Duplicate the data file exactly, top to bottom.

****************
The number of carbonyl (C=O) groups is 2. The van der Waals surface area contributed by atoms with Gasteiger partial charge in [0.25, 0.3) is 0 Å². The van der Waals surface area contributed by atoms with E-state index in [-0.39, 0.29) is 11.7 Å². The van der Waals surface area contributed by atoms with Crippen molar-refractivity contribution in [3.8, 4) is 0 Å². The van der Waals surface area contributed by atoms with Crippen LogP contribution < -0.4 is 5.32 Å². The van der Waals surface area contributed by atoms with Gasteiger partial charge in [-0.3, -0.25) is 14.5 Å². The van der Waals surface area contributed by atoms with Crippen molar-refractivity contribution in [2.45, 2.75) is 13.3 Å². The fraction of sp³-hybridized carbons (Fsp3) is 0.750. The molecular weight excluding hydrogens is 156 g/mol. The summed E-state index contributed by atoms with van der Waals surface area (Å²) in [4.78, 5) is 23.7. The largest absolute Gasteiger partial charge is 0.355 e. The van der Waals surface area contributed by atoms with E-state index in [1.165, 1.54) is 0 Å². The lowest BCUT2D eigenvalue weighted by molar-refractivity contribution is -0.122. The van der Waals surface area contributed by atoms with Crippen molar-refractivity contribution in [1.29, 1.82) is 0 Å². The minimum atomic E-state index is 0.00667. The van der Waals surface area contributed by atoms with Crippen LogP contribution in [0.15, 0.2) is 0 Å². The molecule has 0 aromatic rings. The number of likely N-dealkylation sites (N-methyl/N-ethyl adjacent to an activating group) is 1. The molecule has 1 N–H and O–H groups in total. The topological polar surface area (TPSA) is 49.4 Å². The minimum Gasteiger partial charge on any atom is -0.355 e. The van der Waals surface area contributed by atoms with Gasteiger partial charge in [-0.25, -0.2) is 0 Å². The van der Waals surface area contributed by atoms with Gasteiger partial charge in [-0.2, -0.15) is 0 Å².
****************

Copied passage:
The number of carbonyl (C=O) groups is 2. The van der Waals surface area contributed by atoms with Gasteiger partial charge in [0.25, 0.3) is 0 Å². The van der Waals surface area contributed by atoms with E-state index in [-0.39, 0.29) is 11.7 Å². The van der Waals surface area contributed by atoms with Crippen molar-refractivity contribution in [3.8, 4) is 0 Å². The van der Waals surface area contributed by atoms with Crippen LogP contribution < -0.4 is 5.32 Å². The van der Waals surface area contributed by atoms with Gasteiger partial charge in [-0.3, -0.25) is 14.5 Å². The van der Waals surface area contributed by atoms with Crippen molar-refractivity contribution in [2.45, 2.75) is 13.3 Å². The fraction of sp³-hybridized carbons (Fsp3) is 0.750. The molecular weight excluding hydrogens is 156 g/mol. The summed E-state index contributed by atoms with van der Waals surface area (Å²) in [4.78, 5) is 23.7. The largest absolute Gasteiger partial charge is 0.355 e. The van der Waals surface area contributed by atoms with E-state index in [1.165, 1.54) is 0 Å². The lowest BCUT2D eigenvalue weighted by molar-refractivity contribution is -0.122. The van der Waals surface area contributed by atoms with Crippen molar-refractivity contribution in [1.29, 1.82) is 0 Å². The minimum atomic E-state index is 0.00667. The van der Waals surface area contributed by atoms with Crippen LogP contribution in [0.15, 0.2) is 0 Å². The molecule has 0 aromatic rings. The number of likely N-dealkylation sites (N-methyl/N-ethyl adjacent to an activating group) is 1. The molecule has 1 N–H and O–H groups in total. The topological polar surface area (TPSA) is 49.4 Å². The minimum Gasteiger partial charge on any atom is -0.355 e. The van der Waals surface area contributed by atoms with Gasteiger partial charge in [-0.25, -0.2) is 0 Å². The van der Waals surface area contributed by atoms with Gasteiger partial charge in [-0.2, -0.15) is 0 Å².